Second Street house will finally be restored

JULIE LANE PHOTO | A home damaged by fire in Greenport will be restored soon.

After three years of promises, neighbors will finally see work begin on restoring one of two Section 8 houses in Greenport Village that burned down in August 2008.

Construction is slated to begin June 30 on the house at 620 Second St., according to North Fork Housing Alliance director Tanya Palmore.

That house was damaged in the late afternoon blaze, while an adjacent house at 618 Second St. was totally destroyed and had to be demolished. Because the properties belong to the North Fork Housing Alliance, the rebuild has been delayed by red tape involved in winning state approval for the plans. The state finances projects that provide Section 8 housing for low-income residents.

The blaze left 10 residents of the two houses homeless, although all subsequently found other housing, Ms. Palmore said. But neighbors, concerned about both danger at the sites and potential impact on their property values, have long been asking that work get under way.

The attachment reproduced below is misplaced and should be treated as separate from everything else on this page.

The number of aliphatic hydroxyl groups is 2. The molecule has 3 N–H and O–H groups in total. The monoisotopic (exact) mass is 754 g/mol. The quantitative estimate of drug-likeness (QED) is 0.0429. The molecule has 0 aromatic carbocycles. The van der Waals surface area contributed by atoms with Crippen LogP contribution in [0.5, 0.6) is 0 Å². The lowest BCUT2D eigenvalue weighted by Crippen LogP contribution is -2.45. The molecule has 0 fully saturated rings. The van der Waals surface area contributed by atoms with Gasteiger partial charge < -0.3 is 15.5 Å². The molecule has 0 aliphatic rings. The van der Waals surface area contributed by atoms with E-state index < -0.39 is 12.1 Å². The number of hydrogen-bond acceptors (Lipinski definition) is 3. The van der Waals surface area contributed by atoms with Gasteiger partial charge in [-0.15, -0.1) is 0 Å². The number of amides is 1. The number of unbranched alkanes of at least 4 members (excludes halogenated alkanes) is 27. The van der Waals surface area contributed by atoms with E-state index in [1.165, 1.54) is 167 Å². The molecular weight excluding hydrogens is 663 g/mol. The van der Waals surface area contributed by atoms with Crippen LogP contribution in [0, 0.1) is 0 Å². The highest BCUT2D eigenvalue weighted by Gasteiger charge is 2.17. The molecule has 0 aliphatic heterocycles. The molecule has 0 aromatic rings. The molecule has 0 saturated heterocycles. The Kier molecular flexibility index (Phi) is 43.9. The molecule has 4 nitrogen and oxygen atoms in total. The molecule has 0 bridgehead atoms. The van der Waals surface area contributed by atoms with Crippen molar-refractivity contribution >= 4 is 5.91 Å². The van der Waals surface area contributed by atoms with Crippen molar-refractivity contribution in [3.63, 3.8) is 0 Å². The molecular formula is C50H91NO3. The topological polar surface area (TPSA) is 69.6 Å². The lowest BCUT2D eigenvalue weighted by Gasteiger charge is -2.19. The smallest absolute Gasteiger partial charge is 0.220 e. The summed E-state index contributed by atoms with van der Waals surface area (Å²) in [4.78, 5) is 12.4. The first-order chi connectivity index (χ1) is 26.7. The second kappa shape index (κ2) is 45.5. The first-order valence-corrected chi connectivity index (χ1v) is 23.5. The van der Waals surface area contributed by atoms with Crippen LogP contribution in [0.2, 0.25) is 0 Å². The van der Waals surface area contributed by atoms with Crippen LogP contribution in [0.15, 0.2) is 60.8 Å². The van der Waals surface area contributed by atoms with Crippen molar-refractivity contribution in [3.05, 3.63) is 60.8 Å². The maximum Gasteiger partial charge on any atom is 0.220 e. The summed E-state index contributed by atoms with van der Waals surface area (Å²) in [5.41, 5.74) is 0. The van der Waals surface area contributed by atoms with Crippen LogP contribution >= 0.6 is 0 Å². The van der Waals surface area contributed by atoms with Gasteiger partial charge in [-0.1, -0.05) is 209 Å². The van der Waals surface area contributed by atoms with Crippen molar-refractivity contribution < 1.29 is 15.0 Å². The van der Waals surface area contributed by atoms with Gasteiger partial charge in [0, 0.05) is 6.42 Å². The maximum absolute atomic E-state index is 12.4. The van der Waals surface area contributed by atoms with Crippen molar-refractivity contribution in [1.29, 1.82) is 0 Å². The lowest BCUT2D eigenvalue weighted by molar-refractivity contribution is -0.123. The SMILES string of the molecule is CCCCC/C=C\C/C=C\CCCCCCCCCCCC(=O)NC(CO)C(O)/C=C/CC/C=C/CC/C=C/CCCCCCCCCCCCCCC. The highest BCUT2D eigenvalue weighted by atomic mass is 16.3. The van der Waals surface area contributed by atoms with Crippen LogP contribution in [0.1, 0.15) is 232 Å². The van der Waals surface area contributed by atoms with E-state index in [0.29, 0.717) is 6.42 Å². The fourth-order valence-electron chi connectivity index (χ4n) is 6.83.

Ms. Palmore has come before the Village Board several times to explain that she couldn’t move forward with the work without state permission. Last week, she finally received a letter approving June 30 as the start date for the work.

“I’m singing it from the rooftops,” Ms. Palmore said. She’s not sure how long construction will take. “We just want it to start.”
Five rental units will be created at 620 Second St., Ms. Palmore said.

Plans for the project passed muster with Historic Preservation Commission members last year. Because the site is part of the village’s historic district, HPC had to weigh in. Architect Garrett Strang said he’s working with the housing alliance to develop specifications so the work could be put out to bid.

“We’re not going out to bid tomorrow,” Mr. Strang said then. But he wanted approvals so he could move forward with getting the state to sign off on the project.

At the same time, Mr. Strang said he will resume talks with the HPC if a few aspects of the plan prove too costly for what he described as a tight budget and need to be revised.

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